So let’s say you are an adult and new to body weight training – or maybe always wanted to point your toes like a dancer but when you plantar flex your ankle it looks like the image to the right!

You are frustrated because it doesn’t look like the point of a dancer.   So you try harder.  Contracting your foot muscles thinking it will make your foot point more.

Unfortunately that doesn’t work and you end up with a foot cramp!   You start sitting on your feet thinking that if you do this every day you will eventually get that point.

Will you ever get that perfect point?!

dancerTo achieve the point we desire so much requires us to better understand the anatomy of the ankle joint and soft tissue structures that surround it.

The Anatomy of Plantar Flexion

The ankle joint, formed by the tibia, fibula and talus bones, moves through dorsiflexion and plantar flexion in the sagittal plane.   Now although the ankle joint is thought of as a hinge joint, it is actually quite complex, moving through an oblique axis of motion.

Much of the ankle joint mobility is in relation to the tibia and talus articulation and the associated unique shape of the talar dome.   The top of the talus, or talar dome, is triangular in shape with a narrower posterior aspect.   This unique shape allows the talus to shift forward (anterior) as the foot transitions into a plantar flexed position.

In the image below we can appreciate that the talus needs to have good centration and mobility in order to maximally plantar flex the ankle.   In last week’s article I discussed how dancer’s with ligament laxity are easily able to achieve extreme plantar flexion but at the price of reduced dorsiflexion on the way down as the talus typically can stay anteriorly shifted.   Learn more on that concept and how to re-center the ankle joint HERE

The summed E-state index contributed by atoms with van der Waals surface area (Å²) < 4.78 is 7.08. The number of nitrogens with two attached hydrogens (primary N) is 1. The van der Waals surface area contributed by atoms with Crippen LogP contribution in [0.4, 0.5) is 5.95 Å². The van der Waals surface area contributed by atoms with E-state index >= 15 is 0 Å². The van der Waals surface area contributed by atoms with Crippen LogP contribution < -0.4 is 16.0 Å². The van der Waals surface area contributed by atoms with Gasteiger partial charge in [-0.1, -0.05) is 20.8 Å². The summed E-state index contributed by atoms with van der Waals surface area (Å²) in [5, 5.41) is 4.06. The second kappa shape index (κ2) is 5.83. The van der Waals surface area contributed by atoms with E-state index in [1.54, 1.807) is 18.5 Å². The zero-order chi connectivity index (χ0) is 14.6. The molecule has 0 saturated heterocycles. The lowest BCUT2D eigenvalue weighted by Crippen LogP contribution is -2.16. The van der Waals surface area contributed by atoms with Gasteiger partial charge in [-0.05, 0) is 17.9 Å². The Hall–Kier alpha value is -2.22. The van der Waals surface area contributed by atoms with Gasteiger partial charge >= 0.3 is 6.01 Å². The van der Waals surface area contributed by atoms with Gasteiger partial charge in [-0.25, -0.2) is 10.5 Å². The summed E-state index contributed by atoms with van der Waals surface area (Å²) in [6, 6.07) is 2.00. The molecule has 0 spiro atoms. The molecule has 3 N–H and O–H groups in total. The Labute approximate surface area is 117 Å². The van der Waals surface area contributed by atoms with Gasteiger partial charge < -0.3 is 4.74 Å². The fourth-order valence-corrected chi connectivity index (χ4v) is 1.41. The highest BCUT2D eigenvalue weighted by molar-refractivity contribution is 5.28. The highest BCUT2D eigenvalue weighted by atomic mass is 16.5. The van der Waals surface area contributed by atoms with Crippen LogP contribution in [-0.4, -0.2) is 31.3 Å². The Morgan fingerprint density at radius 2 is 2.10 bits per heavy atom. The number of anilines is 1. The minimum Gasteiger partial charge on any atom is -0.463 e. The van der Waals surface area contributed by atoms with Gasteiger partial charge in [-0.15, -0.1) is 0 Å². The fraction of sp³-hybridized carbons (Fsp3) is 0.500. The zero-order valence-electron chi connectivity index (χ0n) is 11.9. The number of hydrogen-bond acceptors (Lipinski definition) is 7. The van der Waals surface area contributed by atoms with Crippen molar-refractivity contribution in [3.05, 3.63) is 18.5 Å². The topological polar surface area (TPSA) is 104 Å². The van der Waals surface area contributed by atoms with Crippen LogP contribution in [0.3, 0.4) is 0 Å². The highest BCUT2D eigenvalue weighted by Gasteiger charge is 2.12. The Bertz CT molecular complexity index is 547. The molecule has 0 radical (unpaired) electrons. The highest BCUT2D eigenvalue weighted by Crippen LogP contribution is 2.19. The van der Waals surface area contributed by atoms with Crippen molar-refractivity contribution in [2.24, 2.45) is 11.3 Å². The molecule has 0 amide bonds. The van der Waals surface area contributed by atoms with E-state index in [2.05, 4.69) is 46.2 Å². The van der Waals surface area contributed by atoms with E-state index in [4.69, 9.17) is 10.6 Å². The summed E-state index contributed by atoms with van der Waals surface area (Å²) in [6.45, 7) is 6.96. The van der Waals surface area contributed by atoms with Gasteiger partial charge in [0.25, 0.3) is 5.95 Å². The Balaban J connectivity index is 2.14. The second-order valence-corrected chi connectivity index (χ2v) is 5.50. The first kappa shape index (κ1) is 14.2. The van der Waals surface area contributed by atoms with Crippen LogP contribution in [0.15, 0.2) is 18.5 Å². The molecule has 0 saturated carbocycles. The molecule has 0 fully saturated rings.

If you are looking to achieve a dancer’s point this is characterized by 100° or more plantar flexion footwith 40% of that plantar flexion motion occurring in the joints of the midfoot.    You want to see the dorsal border of the talus and navicular in line with the anterior border of the tibia.   Or the top of the foot in line with the shin bone.

Now what if you are not getting the desired 100° platnar flexion?    What can you do?

Step 1 – Make sure your talus is centered.   This was demonstrated in last weeks article and this video.

Step 2 –  Myofascially release the anterior lower leg muscles to increase fascial hydration.  This can be done with a standard foam roller or stick.

Step 3 – Gently stretch the anterior ankle and mid foot ligaments.    I like to do this by pointing my toes and pushing down gently at the forefoot. or you can also use modalities such as this foot stretcher    Very important note here is to not stay in this position without a release for more than a couple minutes as you are also stretching nerves! 

Want some additional point exercises you can check out this video below:

Some last tips for that perfect point include:

Tip 1 – Don’t over-activate the intrinsics as this will only result in curling of the toes.  You want to think about reaching and lengthening the foot – not pulling or curling the foot down.

Tip 2 – Be mindful of how long you stay in a foot stretcher or if you are sitting on your feet.  I have had patients do this too long and give themselves a neuropraxia where they stretch the nerves and damage it.    You don’t want to get foot drop!     Do not exceed more than a couple minutes at a time. 

Tip 3 – Accept the reality that if you are an adult with poor foot mobility chances are you may never achieve the perfect point – but that’s okay!    You can still create optimal foot to core sequencing during your bodyweight movements.

As always – stay #barefootstrong !

Dr Emily Splichal